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Staying Healthy | Here are a few ways to stay physically and mentally healthy while social distancing

Staying cooped up at home can affect your physical and mental health more than you think. Here are some ways to keep that from happening.

CENTRAL, Texas — With local COVID-19 cases rising and most people working at home, professional counselor Jeffery Chupik told 6 News it is normal for people to feel some anxiety, stress, and mood changes. The good news is, there are ways people can prevent the situation from affecting their physical and mental health.

Below are a few reasons this new normal in central Texas might be getting to you, and what you can do about it. 

Lack of exercise

If your job involves walking around a work site, going out in the field, or even walking around the office, sitting inside your house in front of a laptop all day can definitely affect your health. Adjust for this by fitting more exercise into your day. 

"I tell people if you can get out and walk around your block, or walk around your neighborhood, that's a great way to exercise as long as you can social distance,"  Chupik said. 

It may seem counter-intuitive, but both the Bell County and McLennan County stay at home orders list "engaging in outdoor activity" under "Essential Activities" for residents. Both documents list "walking, hiking, and biking" as examples of outdoor activities. Counties and cities are warning people who chose to go out to parks and get fresh air to maintain six feet from other families, but going to those parks is still permissible, and a great option when trying to stay healthy. 

"There is something about outdoor exercise that is even more helpful, whether it be in your backyard or a neighborhood or to a park," Chupik said. 

RELATED: Tips to cut energy costs while spending more time at home

Lack of socializing, self isolation

With many people working from home and no longer seeing friends or co-workers on a daily basis, it can become easier to end up isolating oneself. Chupik tells 6 News that lead to anxiety or depression. 

"Isolating oneself can always have negative implications," Chupik said. "You want to try to get out and interact with people, but when you are self-distancing you have to do it in unique ways."

Chupik said people need to make an effort to spend more time on FaceTime, other video chat options, messaging boards, and good old-fashioned phone calls. 

Companies can set up messaging systems and video meetings so staff is able to stay better connected to one another and still be able to interact throughout the day.  

"Humans are social beings and we have a need to interact with each other and communicate and feel belonging," Chupik said. "When that gets cut of your anxiety and stress go up."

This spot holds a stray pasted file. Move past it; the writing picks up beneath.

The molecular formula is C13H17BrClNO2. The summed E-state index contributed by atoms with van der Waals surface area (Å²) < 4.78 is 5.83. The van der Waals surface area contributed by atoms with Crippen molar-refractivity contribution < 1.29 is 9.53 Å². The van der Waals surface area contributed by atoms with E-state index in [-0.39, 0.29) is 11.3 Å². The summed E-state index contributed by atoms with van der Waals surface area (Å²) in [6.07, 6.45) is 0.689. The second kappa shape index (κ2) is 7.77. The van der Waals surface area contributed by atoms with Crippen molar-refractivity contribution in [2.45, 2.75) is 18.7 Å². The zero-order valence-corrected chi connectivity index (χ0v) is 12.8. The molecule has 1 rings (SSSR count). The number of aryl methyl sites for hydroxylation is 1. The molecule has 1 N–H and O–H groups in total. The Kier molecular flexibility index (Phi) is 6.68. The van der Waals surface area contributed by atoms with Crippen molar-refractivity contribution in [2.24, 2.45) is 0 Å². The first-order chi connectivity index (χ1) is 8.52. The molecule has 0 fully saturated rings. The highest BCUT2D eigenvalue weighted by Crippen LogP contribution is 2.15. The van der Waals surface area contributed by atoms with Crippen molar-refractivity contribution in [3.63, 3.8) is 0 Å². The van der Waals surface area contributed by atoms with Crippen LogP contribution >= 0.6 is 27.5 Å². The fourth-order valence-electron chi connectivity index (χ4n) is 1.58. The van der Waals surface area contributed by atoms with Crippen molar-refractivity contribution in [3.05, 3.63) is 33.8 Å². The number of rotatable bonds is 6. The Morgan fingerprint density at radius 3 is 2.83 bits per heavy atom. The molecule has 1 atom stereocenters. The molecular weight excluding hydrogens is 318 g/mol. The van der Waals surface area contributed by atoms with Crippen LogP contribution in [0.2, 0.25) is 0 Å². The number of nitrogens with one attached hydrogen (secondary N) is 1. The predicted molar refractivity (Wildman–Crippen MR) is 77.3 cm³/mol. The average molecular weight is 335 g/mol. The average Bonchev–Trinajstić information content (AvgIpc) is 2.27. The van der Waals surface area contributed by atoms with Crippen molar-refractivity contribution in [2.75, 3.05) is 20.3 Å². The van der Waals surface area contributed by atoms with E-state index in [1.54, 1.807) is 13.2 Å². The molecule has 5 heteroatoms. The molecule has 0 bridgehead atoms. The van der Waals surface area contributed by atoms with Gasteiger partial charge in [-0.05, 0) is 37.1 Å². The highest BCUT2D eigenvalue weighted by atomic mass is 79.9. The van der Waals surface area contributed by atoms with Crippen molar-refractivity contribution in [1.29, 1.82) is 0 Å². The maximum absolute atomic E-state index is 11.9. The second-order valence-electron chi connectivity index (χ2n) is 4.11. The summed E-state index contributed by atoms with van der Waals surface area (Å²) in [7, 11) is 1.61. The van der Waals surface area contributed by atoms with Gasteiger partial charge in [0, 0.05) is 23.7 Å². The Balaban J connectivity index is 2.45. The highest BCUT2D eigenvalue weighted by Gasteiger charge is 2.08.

Losing your routine

People might enjoy their new at-home comforts during the workday at first, but it could hurt your productivity and make it hard to feel "done" with work at the end of the day. Keeping to your regular work routine and keeping personal time and work time clearly separated will help keep people motivated.

"It's easy to get into that mode working from home where you get up, put your pajamas on, and work in that mode," Chupik said. "A healthier thing to do would be to get up like you are going to work, take a shower, get dressed, get dressed in work cloths. Get up and go to work in your home." 

Chupik said blurring the lines between your work life and home life can turn work into an all-encompassing problem that you can't disengage from.  

Missing out on quality time with family

Working at home could mean spending a lot more time around your family, but that is not the same thing as spending time with the family. Chupik told 6 News people should get work done separate from the family and then spend quality time around them later on. 

"When you are working remotely and you are done, spend time with members of your family. A lot of times we take it for granted," Chupik said. "This is a great time to bring household members together and do more together, whether it be watch a movie or playing dominoes."

Finally, Chupic said if obsessive anxiety, depressed mood, uncontrollable stress, panic or grief is causing a major disruption in your life, you should consider talking to a mental health professional. People who don't have close family members or friends they can still connect with may want to contact a heath professional as well during this time. 

Learn more about Chupik Counseling at their website.

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